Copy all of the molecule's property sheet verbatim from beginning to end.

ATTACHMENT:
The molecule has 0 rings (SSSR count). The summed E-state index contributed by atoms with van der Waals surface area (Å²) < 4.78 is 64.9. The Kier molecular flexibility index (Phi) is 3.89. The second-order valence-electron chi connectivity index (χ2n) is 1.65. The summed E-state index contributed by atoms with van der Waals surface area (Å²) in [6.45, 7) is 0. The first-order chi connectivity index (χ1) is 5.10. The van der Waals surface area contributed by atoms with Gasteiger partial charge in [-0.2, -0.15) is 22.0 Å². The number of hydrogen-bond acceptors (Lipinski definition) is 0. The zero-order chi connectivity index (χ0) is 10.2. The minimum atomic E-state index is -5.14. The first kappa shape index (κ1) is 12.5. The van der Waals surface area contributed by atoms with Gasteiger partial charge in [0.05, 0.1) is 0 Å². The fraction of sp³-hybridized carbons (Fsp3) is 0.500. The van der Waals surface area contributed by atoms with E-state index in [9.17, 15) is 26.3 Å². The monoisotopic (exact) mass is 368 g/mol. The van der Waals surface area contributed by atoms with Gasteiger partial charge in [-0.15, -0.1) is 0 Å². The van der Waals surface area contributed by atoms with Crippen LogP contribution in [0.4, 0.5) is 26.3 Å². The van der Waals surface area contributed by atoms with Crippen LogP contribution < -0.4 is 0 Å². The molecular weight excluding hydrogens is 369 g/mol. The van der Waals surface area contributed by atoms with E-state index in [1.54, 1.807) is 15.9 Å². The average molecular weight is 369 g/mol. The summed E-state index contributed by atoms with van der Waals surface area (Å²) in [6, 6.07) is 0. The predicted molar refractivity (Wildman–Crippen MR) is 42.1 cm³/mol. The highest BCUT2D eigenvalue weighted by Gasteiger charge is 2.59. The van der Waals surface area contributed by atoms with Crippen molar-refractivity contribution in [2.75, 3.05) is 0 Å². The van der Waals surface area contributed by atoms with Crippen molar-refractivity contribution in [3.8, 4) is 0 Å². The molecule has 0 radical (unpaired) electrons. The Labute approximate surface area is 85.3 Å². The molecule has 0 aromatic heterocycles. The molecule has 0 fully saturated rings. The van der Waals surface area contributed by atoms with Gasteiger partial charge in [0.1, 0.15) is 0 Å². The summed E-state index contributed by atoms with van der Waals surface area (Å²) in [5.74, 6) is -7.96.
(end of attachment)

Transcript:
The molecule has 0 rings (SSSR count). The summed E-state index contributed by atoms with van der Waals surface area (Å²) < 4.78 is 64.9. The Kier molecular flexibility index (Phi) is 3.89. The second-order valence-electron chi connectivity index (χ2n) is 1.65. The summed E-state index contributed by atoms with van der Waals surface area (Å²) in [6.45, 7) is 0. The first-order chi connectivity index (χ1) is 5.10. The van der Waals surface area contributed by atoms with Gasteiger partial charge in [-0.2, -0.15) is 22.0 Å². The number of hydrogen-bond acceptors (Lipinski definition) is 0. The zero-order chi connectivity index (χ0) is 10.2. The minimum atomic E-state index is -5.14. The first kappa shape index (κ1) is 12.5. The van der Waals surface area contributed by atoms with Gasteiger partial charge in [0.05, 0.1) is 0 Å². The fraction of sp³-hybridized carbons (Fsp3) is 0.500. The van der Waals surface area contributed by atoms with E-state index in [9.17, 15) is 26.3 Å². The monoisotopic (exact) mass is 368 g/mol. The van der Waals surface area contributed by atoms with Gasteiger partial charge in [-0.15, -0.1) is 0 Å². The van der Waals surface area contributed by atoms with Crippen LogP contribution in [0.4, 0.5) is 26.3 Å². The van der Waals surface area contributed by atoms with Crippen LogP contribution < -0.4 is 0 Å². The molecular weight excluding hydrogens is 369 g/mol. The van der Waals surface area contributed by atoms with E-state index in [1.54, 1.807) is 15.9 Å². The average molecular weight is 369 g/mol. The summed E-state index contributed by atoms with van der Waals surface area (Å²) in [6, 6.07) is 0. The predicted molar refractivity (Wildman–Crippen MR) is 42.1 cm³/mol. The highest BCUT2D eigenvalue weighted by Gasteiger charge is 2.59. The van der Waals surface area contributed by atoms with Crippen molar-refractivity contribution in [2.75, 3.05) is 0 Å². The van der Waals surface area contributed by atoms with Crippen molar-refractivity contribution in [3.8, 4) is 0 Å². The molecule has 0 radical (unpaired) electrons. The Labute approximate surface area is 85.3 Å². The molecule has 0 aromatic heterocycles. The molecule has 0 fully saturated rings. The van der Waals surface area contributed by atoms with Gasteiger partial charge in [0.1, 0.15) is 0 Å². The summed E-state index contributed by atoms with van der Waals surface area (Å²) in [5.74, 6) is -7.96.